Experimental and comparative analyses of maternal age and senescence
Ivimey-Cook, Edward Richard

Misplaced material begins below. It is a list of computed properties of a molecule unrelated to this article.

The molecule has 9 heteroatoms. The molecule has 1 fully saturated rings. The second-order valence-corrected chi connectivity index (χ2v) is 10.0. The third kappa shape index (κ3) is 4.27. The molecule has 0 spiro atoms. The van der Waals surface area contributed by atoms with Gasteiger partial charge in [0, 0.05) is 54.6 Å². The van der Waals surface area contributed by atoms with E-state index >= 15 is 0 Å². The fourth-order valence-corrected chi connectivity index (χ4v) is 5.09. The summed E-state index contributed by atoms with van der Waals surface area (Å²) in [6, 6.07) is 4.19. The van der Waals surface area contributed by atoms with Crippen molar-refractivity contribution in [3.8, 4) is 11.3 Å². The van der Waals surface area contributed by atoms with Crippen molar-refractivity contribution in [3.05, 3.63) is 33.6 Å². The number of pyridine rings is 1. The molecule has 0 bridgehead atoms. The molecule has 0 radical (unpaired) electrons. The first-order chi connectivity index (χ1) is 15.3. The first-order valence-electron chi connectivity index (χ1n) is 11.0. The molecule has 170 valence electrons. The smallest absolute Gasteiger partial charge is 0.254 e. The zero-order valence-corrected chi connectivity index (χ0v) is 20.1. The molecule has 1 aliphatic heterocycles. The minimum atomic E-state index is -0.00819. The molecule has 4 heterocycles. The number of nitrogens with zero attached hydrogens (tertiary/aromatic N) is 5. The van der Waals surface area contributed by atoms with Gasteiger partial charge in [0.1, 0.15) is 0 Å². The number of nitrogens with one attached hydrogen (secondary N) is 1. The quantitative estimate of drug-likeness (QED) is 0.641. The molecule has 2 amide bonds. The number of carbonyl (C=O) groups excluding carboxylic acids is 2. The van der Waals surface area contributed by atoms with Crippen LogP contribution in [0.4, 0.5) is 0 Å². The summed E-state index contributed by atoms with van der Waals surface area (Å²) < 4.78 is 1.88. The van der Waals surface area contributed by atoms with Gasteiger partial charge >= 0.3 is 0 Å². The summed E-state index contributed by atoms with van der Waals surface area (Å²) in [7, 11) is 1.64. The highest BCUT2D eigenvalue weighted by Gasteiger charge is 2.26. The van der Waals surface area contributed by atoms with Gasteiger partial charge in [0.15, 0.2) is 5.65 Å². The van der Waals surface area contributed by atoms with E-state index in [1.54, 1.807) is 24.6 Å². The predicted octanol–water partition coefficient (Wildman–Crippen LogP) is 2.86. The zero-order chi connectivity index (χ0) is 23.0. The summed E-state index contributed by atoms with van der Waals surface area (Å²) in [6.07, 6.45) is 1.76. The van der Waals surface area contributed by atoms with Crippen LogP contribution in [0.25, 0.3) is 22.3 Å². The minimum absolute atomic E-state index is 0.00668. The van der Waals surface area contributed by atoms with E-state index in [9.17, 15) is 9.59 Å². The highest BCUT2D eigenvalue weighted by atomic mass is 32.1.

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Senescence is often described as an age-related physiological deterioration accompanied with declining fertility and increasing mortality, and it is believed to be the result of declining forces of natural selection. A manifestation of senescence that has attracted much recent interest is the detrimental effect of increasing maternal age acting on offspring traits. However, uncertainty arises when attempting to describe the prevalence and ubiquity of this third form of ageing and the evolutionary causes for diversity in ageing trajectories. Here I address the following questions: (1) How are maternal age effects distributed across taxa? And (2) Can an evolutionary perspective help us to understand the observed diversity in maternal age effects and demographic senescence? I addressed these through (i) a cross-fostering ageing experiment using a laboratory population of burying beetle, Nicrophorus vespilloides to decouple the separate effects of increasing pre- and postnatal maternal age, whilst accounting for the potential bias of selective disappearance. I found no evidence for maternal age effects or effects deriving from selective disappearance. These results suggest that current theory may be insufficient to account for the true diversity in ageing patterns. (ii) A meta-analytical review of maternal effect senescence to investigate the prevalence and diversity of maternal effect ageing patterns and the performance of an evolutionary model to predict observed patterns. We found taxa-wide evidence for maternal age effects on offspring survival. However the direction of these effects was based on phylogenetic constraints with laboratory and natural-mammal species showing a decline, but natural-bird species showing an ambiguous effect of maternal age. The evolutionary model was shown to improve in performance compared to evolution-agnostic demographic models when describing maternal effect ageing in natural populations. This result suggests an evolutionary cause to maternal effect senescence. (iii) Lastly, I performed a comparative analysis of vital rate selection across the tree of life. Using extensive existing databases of life history data coupled with predictions from two evolutionary theories, I derived correlations between predicted and observed vital rates across multiple animal species. I found that whilst natural selection had weak predictive power when describing patterns of mortality, age-specific fertility patterns showed extensive departures from evolutionary predictions. Additionally, I found that several biological processes were readily contributing to non-conformance of Hamilton-like ageing. Taken together, we provide convincing evidence to suggest that both natural selection and biological processes have helped shape the vast diversity of observed ageing rates that exist across the tree of life.